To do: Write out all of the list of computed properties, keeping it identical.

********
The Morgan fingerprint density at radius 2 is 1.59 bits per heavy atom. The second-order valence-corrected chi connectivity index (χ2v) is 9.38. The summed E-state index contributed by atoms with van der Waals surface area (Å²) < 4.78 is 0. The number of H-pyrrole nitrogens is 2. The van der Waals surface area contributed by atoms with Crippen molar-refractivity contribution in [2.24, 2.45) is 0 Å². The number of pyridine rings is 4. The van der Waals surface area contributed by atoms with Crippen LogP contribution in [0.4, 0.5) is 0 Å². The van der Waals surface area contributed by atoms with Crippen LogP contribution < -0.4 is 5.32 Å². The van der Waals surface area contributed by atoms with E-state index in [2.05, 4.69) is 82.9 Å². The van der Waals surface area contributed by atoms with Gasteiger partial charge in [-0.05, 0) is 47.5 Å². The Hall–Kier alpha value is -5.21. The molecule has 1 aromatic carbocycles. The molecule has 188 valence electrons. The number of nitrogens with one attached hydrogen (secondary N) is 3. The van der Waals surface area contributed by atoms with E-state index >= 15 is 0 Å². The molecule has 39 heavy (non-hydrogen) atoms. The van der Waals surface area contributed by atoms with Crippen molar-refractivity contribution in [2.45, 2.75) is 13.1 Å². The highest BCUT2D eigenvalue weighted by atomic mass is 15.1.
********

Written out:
The Morgan fingerprint density at radius 2 is 1.59 bits per heavy atom. The second-order valence-corrected chi connectivity index (χ2v) is 9.38. The summed E-state index contributed by atoms with van der Waals surface area (Å²) < 4.78 is 0. The number of H-pyrrole nitrogens is 2. The van der Waals surface area contributed by atoms with Crippen molar-refractivity contribution in [2.24, 2.45) is 0 Å². The number of pyridine rings is 4. The van der Waals surface area contributed by atoms with Crippen LogP contribution in [0.4, 0.5) is 0 Å². The van der Waals surface area contributed by atoms with Crippen LogP contribution < -0.4 is 5.32 Å². The van der Waals surface area contributed by atoms with E-state index in [2.05, 4.69) is 82.9 Å². The van der Waals surface area contributed by atoms with Gasteiger partial charge in [-0.05, 0) is 47.5 Å². The Hall–Kier alpha value is -5.21. The molecule has 1 aromatic carbocycles. The molecule has 188 valence electrons. The number of nitrogens with one attached hydrogen (secondary N) is 3. The van der Waals surface area contributed by atoms with E-state index >= 15 is 0 Å². The molecule has 39 heavy (non-hydrogen) atoms. The van der Waals surface area contributed by atoms with Crippen molar-refractivity contribution in [2.45, 2.75) is 13.1 Å². The highest BCUT2D eigenvalue weighted by atomic mass is 15.1.